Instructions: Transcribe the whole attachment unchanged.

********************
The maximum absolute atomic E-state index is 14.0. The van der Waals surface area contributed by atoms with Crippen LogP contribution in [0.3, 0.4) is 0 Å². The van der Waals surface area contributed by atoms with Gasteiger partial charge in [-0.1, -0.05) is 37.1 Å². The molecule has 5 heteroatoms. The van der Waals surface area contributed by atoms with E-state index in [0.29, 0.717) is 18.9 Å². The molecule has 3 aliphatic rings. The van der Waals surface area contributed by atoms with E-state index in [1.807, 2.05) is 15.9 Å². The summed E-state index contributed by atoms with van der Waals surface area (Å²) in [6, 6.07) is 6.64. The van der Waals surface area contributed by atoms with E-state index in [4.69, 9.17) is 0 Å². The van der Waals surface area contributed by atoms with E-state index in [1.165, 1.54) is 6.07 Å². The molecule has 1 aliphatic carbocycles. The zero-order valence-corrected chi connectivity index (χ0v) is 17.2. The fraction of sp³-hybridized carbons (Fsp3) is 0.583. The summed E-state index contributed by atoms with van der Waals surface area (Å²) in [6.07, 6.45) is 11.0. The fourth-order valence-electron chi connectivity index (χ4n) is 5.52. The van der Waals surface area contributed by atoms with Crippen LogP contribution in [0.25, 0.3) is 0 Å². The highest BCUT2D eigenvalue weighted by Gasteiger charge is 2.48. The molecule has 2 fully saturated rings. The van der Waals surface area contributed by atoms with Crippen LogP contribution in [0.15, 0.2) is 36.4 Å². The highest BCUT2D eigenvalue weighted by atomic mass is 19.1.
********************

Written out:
The maximum absolute atomic E-state index is 14.0. The van der Waals surface area contributed by atoms with Crippen LogP contribution in [0.3, 0.4) is 0 Å². The van der Waals surface area contributed by atoms with Gasteiger partial charge in [-0.1, -0.05) is 37.1 Å². The molecule has 5 heteroatoms. The van der Waals surface area contributed by atoms with E-state index in [0.29, 0.717) is 18.9 Å². The molecule has 3 aliphatic rings. The van der Waals surface area contributed by atoms with E-state index in [1.807, 2.05) is 15.9 Å². The summed E-state index contributed by atoms with van der Waals surface area (Å²) in [6, 6.07) is 6.64. The van der Waals surface area contributed by atoms with E-state index in [4.69, 9.17) is 0 Å². The van der Waals surface area contributed by atoms with E-state index in [1.165, 1.54) is 6.07 Å². The molecule has 1 aliphatic carbocycles. The zero-order valence-corrected chi connectivity index (χ0v) is 17.2. The fraction of sp³-hybridized carbons (Fsp3) is 0.583. The summed E-state index contributed by atoms with van der Waals surface area (Å²) in [6.07, 6.45) is 11.0. The fourth-order valence-electron chi connectivity index (χ4n) is 5.52. The van der Waals surface area contributed by atoms with Crippen LogP contribution in [0.25, 0.3) is 0 Å². The highest BCUT2D eigenvalue weighted by Gasteiger charge is 2.48. The molecule has 2 fully saturated rings. The van der Waals surface area contributed by atoms with Crippen LogP contribution in [0.15, 0.2) is 36.4 Å². The highest BCUT2D eigenvalue weighted by atomic mass is 19.1.